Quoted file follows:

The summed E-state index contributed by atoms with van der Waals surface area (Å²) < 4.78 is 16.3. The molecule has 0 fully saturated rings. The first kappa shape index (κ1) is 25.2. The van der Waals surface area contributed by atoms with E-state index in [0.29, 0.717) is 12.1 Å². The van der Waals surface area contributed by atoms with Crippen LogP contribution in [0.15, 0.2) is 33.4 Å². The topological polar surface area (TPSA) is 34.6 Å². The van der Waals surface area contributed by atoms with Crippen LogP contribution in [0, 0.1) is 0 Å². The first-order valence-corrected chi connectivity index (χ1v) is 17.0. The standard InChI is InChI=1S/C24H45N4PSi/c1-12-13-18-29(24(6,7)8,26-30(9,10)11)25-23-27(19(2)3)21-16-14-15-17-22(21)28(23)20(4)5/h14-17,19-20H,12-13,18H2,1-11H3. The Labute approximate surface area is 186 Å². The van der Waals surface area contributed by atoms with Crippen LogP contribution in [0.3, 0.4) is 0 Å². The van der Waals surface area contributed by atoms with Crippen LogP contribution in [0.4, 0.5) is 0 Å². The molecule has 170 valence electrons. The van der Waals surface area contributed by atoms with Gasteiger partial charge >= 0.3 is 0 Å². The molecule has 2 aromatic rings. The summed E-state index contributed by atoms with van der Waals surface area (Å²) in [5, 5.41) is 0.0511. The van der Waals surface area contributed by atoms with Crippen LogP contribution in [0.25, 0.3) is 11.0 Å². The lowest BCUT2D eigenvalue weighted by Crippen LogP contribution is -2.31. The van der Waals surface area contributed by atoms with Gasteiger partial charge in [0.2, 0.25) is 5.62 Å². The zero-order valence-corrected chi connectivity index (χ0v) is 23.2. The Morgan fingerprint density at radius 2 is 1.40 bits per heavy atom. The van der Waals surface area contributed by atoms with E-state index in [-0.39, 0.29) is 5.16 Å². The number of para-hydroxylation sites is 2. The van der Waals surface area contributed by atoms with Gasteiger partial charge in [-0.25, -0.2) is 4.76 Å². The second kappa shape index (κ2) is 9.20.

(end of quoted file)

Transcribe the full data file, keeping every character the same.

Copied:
The summed E-state index contributed by atoms with van der Waals surface area (Å²) < 4.78 is 16.3. The molecule has 0 fully saturated rings. The first kappa shape index (κ1) is 25.2. The van der Waals surface area contributed by atoms with E-state index in [0.29, 0.717) is 12.1 Å². The van der Waals surface area contributed by atoms with Crippen LogP contribution in [0.15, 0.2) is 33.4 Å². The topological polar surface area (TPSA) is 34.6 Å². The van der Waals surface area contributed by atoms with Crippen LogP contribution in [0, 0.1) is 0 Å². The first-order valence-corrected chi connectivity index (χ1v) is 17.0. The standard InChI is InChI=1S/C24H45N4PSi/c1-12-13-18-29(24(6,7)8,26-30(9,10)11)25-23-27(19(2)3)21-16-14-15-17-22(21)28(23)20(4)5/h14-17,19-20H,12-13,18H2,1-11H3. The Labute approximate surface area is 186 Å². The van der Waals surface area contributed by atoms with Crippen LogP contribution in [0.3, 0.4) is 0 Å². The van der Waals surface area contributed by atoms with Crippen LogP contribution in [0.4, 0.5) is 0 Å². The molecule has 170 valence electrons. The van der Waals surface area contributed by atoms with Gasteiger partial charge >= 0.3 is 0 Å². The molecule has 2 aromatic rings. The summed E-state index contributed by atoms with van der Waals surface area (Å²) in [5, 5.41) is 0.0511. The van der Waals surface area contributed by atoms with Crippen LogP contribution in [0.25, 0.3) is 11.0 Å². The lowest BCUT2D eigenvalue weighted by Crippen LogP contribution is -2.31. The van der Waals surface area contributed by atoms with Gasteiger partial charge in [0.2, 0.25) is 5.62 Å². The zero-order valence-corrected chi connectivity index (χ0v) is 23.2. The Morgan fingerprint density at radius 2 is 1.40 bits per heavy atom. The van der Waals surface area contributed by atoms with E-state index in [-0.39, 0.29) is 5.16 Å². The number of para-hydroxylation sites is 2. The van der Waals surface area contributed by atoms with Gasteiger partial charge in [-0.25, -0.2) is 4.76 Å². The second kappa shape index (κ2) is 9.20.